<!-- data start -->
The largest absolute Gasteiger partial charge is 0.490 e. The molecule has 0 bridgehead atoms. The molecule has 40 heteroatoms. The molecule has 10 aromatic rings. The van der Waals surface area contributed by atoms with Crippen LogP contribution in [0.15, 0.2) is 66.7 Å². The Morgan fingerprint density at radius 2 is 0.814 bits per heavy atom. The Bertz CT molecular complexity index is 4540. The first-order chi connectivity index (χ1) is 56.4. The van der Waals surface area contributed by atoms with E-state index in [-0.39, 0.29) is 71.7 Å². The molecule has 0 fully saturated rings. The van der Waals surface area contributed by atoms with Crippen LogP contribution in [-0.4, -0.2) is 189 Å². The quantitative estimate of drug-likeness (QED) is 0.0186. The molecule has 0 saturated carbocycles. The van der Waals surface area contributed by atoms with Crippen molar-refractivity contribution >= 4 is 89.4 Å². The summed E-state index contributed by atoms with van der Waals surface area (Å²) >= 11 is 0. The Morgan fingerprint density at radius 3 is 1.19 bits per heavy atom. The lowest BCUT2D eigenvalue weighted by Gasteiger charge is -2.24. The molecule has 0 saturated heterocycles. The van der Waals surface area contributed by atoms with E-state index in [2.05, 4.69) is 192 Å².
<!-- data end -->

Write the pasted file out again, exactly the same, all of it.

The largest absolute Gasteiger partial charge is 0.490 e. The molecule has 0 bridgehead atoms. The molecule has 40 heteroatoms. The molecule has 10 aromatic rings. The van der Waals surface area contributed by atoms with Crippen LogP contribution in [0.15, 0.2) is 66.7 Å². The Morgan fingerprint density at radius 2 is 0.814 bits per heavy atom. The Bertz CT molecular complexity index is 4540. The first-order chi connectivity index (χ1) is 56.4. The van der Waals surface area contributed by atoms with E-state index in [-0.39, 0.29) is 71.7 Å². The molecule has 0 fully saturated rings. The van der Waals surface area contributed by atoms with Crippen LogP contribution in [-0.4, -0.2) is 189 Å². The quantitative estimate of drug-likeness (QED) is 0.0186. The molecule has 0 saturated carbocycles. The van der Waals surface area contributed by atoms with Crippen molar-refractivity contribution >= 4 is 89.4 Å². The summed E-state index contributed by atoms with van der Waals surface area (Å²) >= 11 is 0. The Morgan fingerprint density at radius 3 is 1.19 bits per heavy atom. The lowest BCUT2D eigenvalue weighted by Gasteiger charge is -2.24. The molecule has 0 saturated heterocycles. The van der Waals surface area contributed by atoms with E-state index in [2.05, 4.69) is 192 Å².